Within months of President Joe Biden halting the Keystone Pipeline, pausing new oil and gas leases on federal lands, and imposing further restrictions on U.S. oil companies, U.S. oil imports from Russia set a new record in March.
According to International Energy Agency, U.S. imports of crude oil and petroleum products from Russia reached 22.9 million barrels in March, the highest level since August 2010. They had reached over 25 million barrels in April 2009.
Crude oil imports from Russia in March stood at 6.1 million barrels, making Russia the third-largest oil exporter to the United States.
The spike in U.S. imports of crude oil and petroleum products from Russia began in 2002 and continued to climb in 2010. They dipped down in 2014 and rose significantly in 2020, according to an IEA analysis.
In 2019, the U.S. led the world in crude export with Texas as the largest producing state. Texas remains the largest exporter of crude oil and of total exports in the U.S.
In 2017, the U.S. became a net natural gas exporter on an annual basis, which it continued through 2018, meaning it exported more natural gas than it imported.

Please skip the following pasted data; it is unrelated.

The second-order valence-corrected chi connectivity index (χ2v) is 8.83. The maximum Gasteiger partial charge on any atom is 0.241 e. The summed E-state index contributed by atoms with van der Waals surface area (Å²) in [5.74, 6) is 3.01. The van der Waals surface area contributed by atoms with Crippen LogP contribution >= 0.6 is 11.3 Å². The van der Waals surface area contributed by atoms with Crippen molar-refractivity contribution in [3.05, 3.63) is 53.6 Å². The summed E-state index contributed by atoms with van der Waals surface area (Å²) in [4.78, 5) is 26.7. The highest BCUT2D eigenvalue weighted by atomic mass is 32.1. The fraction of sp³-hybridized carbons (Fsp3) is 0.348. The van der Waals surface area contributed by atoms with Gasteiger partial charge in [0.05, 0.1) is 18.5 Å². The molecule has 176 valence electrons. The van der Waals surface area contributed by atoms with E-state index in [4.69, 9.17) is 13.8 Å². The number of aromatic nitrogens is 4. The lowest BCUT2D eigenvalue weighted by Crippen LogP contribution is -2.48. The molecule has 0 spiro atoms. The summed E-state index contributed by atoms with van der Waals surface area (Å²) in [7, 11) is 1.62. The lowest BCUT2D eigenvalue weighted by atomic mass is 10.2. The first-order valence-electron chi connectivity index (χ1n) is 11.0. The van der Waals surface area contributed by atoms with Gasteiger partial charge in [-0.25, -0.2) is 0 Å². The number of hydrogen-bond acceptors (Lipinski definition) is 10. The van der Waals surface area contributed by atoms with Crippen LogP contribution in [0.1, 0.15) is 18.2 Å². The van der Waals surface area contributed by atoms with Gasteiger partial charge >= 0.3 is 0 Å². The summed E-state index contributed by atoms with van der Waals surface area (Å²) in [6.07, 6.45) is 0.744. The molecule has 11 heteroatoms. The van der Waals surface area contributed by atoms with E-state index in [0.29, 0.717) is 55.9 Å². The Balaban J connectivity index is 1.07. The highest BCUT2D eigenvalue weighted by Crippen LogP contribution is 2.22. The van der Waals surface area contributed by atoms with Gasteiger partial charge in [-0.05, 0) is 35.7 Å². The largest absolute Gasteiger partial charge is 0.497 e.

However, high levels of oil shipment from Russia have continued since March.
“Last month we saw a record 5.75 million barrels of Russian crude discharged in the US, and we’re projecting a further record this month of 7.5mn bbls,” ClipperData, a commodity intelligence company that monitors cargo shipments worldwide, reported this month.
Biden’s agenda is harming the American producer while “buttressing the Iranian and Russian industries,” Kathleen Sgamma, president of the Western Energy Alliance, said in a statement. He has “tipped us into oil dependence on Russia just a year after complete independence,” providing “a geopolitical gift” to the Kremlin.
Biden’s policies have resulted in U.S. oil production falling by 1.715 million barrels per day from a year ago, a void in large part being filled by Russia, Phil Flynn, senior energy analyst at the Price Future Group wrote in a recent Fox Business op-ed.
“During Trump’s term, America was competing with Russia and Saudi Arabia to be the world’s dominant oil and gas producer, yet under Biden, we are retreating from that race in the name of climate change,” he wrote. Lack of U.S. energy independence and increased oil and gas prices only helps boost Russia’s political dominance, Flynn argues.
This article was originally posted on As Biden seeks to limit U.S. oil production, reliance on Russian imports rises